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State papers: Fears over resettling Vietnam's refugees

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Millions of South Vietnamese became refugees after Saigon fell to the communists

Millions of South Vietnamese became refugees after Saigon fell to the communists

Millions of South Vietnamese became refugees after Saigon fell to the communists

Attempts to resettle refugees from the Vietnam War in Northern Ireland ran into trouble after tension from locals who were concerned they might take their jobs.

Vietnamese immigration to Britain started after the end of the war in 1975. By 1979 discussions were under way to resettle refugees in Northern Ireland.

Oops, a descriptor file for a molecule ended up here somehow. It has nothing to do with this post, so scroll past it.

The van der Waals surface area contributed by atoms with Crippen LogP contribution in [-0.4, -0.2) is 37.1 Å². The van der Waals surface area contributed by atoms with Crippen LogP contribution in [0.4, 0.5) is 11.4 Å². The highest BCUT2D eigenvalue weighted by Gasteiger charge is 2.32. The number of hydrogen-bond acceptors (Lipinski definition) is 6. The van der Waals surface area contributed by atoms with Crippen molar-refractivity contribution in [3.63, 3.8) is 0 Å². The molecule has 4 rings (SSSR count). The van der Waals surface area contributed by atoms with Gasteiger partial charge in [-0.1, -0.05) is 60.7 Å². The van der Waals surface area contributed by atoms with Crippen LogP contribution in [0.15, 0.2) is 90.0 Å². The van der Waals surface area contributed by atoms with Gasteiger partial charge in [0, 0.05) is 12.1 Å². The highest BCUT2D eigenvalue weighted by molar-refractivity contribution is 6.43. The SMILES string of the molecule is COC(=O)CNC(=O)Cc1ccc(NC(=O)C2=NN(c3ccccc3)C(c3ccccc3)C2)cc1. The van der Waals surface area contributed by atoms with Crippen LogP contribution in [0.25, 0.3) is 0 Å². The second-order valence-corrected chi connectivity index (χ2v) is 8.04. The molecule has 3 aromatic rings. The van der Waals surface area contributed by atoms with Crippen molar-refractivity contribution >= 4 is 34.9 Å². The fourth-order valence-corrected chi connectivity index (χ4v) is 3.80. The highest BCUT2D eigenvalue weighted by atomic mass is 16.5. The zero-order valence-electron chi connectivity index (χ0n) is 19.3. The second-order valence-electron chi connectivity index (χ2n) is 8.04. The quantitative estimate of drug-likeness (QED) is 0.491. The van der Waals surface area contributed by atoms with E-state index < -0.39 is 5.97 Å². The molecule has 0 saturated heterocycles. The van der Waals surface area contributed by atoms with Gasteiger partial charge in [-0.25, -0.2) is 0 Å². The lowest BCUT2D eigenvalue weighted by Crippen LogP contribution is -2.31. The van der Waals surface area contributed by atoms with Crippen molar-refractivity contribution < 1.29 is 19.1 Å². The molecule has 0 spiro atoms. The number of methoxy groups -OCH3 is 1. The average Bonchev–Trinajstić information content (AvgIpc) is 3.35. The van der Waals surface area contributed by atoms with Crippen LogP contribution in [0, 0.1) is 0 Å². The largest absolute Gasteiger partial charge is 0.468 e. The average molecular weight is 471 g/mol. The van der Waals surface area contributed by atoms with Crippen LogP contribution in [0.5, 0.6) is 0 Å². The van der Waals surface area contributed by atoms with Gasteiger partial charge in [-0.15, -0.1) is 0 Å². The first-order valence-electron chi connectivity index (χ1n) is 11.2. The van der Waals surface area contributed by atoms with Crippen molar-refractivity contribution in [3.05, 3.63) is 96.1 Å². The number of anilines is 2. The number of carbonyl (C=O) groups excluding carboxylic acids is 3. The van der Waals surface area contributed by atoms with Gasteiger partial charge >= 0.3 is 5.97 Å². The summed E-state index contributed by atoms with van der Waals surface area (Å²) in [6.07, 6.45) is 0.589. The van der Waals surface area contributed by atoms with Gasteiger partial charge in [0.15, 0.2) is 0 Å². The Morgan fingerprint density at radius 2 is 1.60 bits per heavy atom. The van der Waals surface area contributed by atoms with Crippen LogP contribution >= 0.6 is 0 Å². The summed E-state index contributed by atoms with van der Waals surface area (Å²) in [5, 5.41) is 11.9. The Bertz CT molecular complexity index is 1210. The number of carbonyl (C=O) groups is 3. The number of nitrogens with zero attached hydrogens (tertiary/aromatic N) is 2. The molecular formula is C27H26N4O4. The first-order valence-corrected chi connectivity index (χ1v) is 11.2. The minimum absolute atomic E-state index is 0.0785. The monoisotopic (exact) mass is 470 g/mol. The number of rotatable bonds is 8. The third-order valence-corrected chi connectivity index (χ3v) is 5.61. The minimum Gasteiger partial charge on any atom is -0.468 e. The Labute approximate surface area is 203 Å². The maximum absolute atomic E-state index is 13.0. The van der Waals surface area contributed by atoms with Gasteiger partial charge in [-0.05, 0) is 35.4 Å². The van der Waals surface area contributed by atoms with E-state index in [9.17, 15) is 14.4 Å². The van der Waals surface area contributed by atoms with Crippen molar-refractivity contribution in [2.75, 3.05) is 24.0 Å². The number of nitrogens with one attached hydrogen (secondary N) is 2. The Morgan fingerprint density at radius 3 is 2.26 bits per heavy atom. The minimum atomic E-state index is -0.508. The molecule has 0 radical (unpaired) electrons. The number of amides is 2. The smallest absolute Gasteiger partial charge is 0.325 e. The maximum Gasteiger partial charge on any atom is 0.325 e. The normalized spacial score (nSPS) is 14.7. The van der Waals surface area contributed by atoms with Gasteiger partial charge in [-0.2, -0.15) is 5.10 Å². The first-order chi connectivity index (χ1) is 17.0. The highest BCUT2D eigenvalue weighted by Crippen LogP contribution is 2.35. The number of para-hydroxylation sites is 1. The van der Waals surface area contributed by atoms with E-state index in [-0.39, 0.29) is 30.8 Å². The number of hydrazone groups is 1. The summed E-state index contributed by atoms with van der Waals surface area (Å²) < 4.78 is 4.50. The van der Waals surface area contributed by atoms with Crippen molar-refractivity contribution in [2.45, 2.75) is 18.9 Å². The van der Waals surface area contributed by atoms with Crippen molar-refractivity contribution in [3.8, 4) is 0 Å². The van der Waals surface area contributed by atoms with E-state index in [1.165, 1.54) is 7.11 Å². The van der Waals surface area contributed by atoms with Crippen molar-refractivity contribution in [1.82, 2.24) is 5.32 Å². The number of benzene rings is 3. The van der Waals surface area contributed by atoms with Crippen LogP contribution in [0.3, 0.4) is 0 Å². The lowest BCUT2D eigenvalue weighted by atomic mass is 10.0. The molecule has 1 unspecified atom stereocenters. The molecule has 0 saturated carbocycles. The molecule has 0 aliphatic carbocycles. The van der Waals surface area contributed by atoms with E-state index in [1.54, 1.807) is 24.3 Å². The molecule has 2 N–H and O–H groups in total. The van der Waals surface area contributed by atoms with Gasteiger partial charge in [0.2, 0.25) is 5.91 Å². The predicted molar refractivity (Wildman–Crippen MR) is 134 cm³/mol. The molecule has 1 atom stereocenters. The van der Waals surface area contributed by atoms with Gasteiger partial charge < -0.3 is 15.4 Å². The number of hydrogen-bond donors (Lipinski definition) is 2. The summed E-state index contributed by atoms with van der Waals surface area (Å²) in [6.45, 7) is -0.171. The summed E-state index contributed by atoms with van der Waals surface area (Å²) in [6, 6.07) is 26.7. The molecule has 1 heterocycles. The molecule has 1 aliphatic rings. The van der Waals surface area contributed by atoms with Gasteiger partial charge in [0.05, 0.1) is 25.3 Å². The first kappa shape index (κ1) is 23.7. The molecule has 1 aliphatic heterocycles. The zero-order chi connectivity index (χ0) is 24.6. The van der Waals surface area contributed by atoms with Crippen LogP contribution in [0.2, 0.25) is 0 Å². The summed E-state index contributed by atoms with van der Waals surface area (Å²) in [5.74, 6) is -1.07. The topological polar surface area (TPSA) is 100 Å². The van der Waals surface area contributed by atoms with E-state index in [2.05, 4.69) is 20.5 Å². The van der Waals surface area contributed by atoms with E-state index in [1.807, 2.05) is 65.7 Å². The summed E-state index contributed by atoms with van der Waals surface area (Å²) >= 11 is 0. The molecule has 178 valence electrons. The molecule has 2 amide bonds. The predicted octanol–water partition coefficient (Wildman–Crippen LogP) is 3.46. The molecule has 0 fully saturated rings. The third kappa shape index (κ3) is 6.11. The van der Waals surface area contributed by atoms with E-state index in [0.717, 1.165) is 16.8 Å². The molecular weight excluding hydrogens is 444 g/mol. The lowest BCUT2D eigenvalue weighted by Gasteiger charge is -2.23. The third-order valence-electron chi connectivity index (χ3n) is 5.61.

However, a briefing paper warned the lack of local jobs was a "cause for concern", adding that the Vietnamese nationals may cause tension.

"Their arrival would attract a good deal of publicity and it would not help Northern Ireland's image if they subsequently decided to leave the province," a note added.

During 1980, 25 Vietnamese families were resettled in the Lisburn, Ballymena, Newry and Craigavon areas.

Initially, in 1981, a survey on the experiences of the refugees reported several serious issues.

But by 1984, Secretary of State Jim Prior was able to report that Vietnamese refugees were integrating into society.

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